One can argue that this is even more important that the cost of funds as a construction project that doesn’t have a predictable source of capital is going to be incurring all sorts of costs in the form of late fees, delay costs, contract default charges, and so on.
This is where its going to be real important to read the fine print on your construction loan commitment documents before you sign them.
If you aren’t comfortable with the draw related conditions, then don’t sign and either negotiate better terms or find another source of funding.
To help you better understand the issue, the construction draw parameters written into construction mortgage commitments can range from a set amount that will be released upon a given level of completion, to a process where by each draw request will need to be audited to make sure that enough funds are held back to cover off what a third party appraiser indicates is left to complete on the project.
In the first example, the amount for each construction advance is known and clear, while on the second example, each draw can be adjusted according to the interpretation of the work completed by a third party appraiser.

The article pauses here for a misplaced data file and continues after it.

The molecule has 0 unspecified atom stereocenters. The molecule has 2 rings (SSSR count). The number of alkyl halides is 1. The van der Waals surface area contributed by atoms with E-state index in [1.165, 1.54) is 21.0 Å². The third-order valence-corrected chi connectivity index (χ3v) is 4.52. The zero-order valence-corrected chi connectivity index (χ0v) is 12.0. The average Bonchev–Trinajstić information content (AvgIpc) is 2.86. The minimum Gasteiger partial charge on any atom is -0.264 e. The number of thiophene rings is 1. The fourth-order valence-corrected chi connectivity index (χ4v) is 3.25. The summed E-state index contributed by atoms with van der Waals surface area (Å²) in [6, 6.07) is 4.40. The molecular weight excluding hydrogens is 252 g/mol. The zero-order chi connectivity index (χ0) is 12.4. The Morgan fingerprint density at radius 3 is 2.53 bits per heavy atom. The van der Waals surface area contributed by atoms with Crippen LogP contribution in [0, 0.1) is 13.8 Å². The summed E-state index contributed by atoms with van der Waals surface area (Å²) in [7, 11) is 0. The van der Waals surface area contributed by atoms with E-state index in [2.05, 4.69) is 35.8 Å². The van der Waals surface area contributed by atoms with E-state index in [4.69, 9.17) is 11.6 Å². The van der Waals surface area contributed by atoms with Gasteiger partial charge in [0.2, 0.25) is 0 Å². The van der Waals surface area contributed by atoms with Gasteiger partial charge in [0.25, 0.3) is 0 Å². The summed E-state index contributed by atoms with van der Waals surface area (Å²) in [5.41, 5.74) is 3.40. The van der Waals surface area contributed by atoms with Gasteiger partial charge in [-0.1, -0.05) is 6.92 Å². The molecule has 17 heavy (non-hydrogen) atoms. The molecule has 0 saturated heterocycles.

Another example is when on construction loan provider will advance the funds for any costs related to the project, where the next lender will not advance funds to pay for the HST to suppliers. If you’re not aware of the latter, you can end up scrambling to locate an extra 13% of the costs to complete the full payments and keep everyone working on the job.
Bank or institutional lenders can get bogged down with their own administration process at times which can delay the issuance of a draw advance. Private lenders tend to be more predictable in terms of the amount that will be advanced at a given stage, and the timing for issuance of payment.
Cheaper sources of money typically will have a more strict draw management and administration process which can mean that you might have to have access to some form of reserve funds if there are any delays or unexpected draw reductions.
The bottom line is make sure you understand the draw conditions that the lender will impose as early in the application process as possible so you’re not wasting any time talking to the wrong sources of construction financing, while avoiding any potentially disastrous surprises that can result from being unaware of certain conditions you signed off on.
The best solution for dealing with this situation is to work with a construction mortgage broker who can not only direct you to sources of construction financing that meet your requirements, but also proactively explain the pluses and minuses of each lenders draw management process.